2005-08-22

Because these tablets are so easy to use and have less maintenance overhead. First the consumers are shifting to these devices, then workers get optimized interfaces for these devices. All there is left are software developers. Now that everyone is divided, corporations can start charging for getting access to these "professional" devices. PCs are cheap because of the mass production. Welcome to the future !

Reply Score: 1

Conceptually..
by ARUmar on Thu 1st Dec 2011 18:13 UTC
ARUmar
Member since:
2009-10-08

from my view it helps to define what were talking about exactly as being dead.The PC began life as a break from the computational devices prevelent at the time(early 70-80) promising the end user at home the power and flexibility to do all that the massive behemoths of the time could do on his humble home computer.hence the PERSONAL computer as opposed to SHARED computer(time shared etc).the way the wind is blowing id have to agree that PCs as in PERSONAL computers are on the way out for most users . when apps web and mobile become the preferred method of using computers for most users and cloud storage is the preferred solution for data storage the computer is not personal anymore .its back to the era where you have a dumb terminal that hooks up to a more powerful backend that serves the users need.is this necessarily a bad thing? i dont think so it makes sense in some situations where the computaional power you need isnt available at your disposal but the downside is the computer you are using isnt totally under your control anymore leading to situations wgere you have to "jailbreak or root" something you thought you already owned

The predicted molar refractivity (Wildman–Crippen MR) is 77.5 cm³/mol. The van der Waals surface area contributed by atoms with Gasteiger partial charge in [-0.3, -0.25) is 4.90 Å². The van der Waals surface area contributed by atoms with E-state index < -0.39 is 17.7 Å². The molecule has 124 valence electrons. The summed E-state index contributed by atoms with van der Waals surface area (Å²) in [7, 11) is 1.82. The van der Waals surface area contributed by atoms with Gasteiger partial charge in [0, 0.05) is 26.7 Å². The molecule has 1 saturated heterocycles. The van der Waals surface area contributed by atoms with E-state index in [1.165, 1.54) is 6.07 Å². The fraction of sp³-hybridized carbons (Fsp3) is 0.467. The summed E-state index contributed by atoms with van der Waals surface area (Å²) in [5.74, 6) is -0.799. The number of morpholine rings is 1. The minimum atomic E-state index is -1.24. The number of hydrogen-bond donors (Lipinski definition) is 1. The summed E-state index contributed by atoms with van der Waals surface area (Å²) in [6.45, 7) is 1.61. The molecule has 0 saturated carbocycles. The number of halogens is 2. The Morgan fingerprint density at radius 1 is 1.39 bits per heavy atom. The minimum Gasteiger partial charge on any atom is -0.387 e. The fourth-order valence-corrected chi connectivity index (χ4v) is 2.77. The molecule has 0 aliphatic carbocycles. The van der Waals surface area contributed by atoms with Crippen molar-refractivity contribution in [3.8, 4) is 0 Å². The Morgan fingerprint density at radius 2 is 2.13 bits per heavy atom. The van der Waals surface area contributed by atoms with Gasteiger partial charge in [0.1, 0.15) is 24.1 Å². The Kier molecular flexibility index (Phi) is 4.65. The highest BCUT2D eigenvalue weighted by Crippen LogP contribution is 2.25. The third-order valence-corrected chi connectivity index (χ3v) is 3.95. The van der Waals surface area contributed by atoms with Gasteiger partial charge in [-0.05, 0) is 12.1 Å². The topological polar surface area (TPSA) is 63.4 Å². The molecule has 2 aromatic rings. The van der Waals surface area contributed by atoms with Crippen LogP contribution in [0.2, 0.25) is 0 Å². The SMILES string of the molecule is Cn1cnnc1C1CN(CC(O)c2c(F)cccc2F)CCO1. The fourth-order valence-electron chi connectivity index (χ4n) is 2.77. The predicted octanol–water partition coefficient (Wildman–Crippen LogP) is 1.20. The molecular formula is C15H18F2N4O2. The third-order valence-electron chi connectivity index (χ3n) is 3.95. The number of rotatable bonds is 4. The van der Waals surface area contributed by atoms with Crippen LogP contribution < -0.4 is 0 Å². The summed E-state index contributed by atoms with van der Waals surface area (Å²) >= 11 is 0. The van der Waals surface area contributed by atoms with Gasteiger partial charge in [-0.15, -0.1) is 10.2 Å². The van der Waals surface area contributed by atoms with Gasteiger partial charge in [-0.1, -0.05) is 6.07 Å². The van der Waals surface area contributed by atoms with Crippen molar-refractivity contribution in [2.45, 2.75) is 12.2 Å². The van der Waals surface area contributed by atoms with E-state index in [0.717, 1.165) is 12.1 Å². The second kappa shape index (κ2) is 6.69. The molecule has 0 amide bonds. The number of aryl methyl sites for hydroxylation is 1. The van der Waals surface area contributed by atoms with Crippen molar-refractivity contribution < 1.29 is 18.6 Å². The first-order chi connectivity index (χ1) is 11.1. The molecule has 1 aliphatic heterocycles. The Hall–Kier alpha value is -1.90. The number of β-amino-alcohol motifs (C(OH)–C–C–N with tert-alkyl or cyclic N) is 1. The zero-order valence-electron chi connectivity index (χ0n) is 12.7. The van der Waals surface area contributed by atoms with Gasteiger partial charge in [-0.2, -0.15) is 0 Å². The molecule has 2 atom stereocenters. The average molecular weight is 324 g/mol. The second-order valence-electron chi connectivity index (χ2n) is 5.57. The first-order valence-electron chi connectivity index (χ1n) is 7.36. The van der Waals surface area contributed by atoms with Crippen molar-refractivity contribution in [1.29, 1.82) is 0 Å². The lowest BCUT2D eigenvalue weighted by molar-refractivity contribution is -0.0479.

Reply Score: 1

Digital Convergence is dead
by RichterKuato on Thu 1st Dec 2011 19:39 UTC
RichterKuato
Member since:
2010-05-14

It's not so much that the PC is dead so much that consumers are using other devices to do what once belonged only to the realm of the PC. Namely the internet. So the PC may very well be dying in the consumer space.

During the 2nd and 3rd generation of video game systems everyone was claiming that PC's (which could also play games) would erase the market for them. This of course never happend. But this whole idea of everything (entertainment, telecommunications, etc.) converging into the PC architecture kept being brought up.

I've seen several guys on this site whole still believe in this so called digital convergence. Now of course it's Smartphones instead of PC's.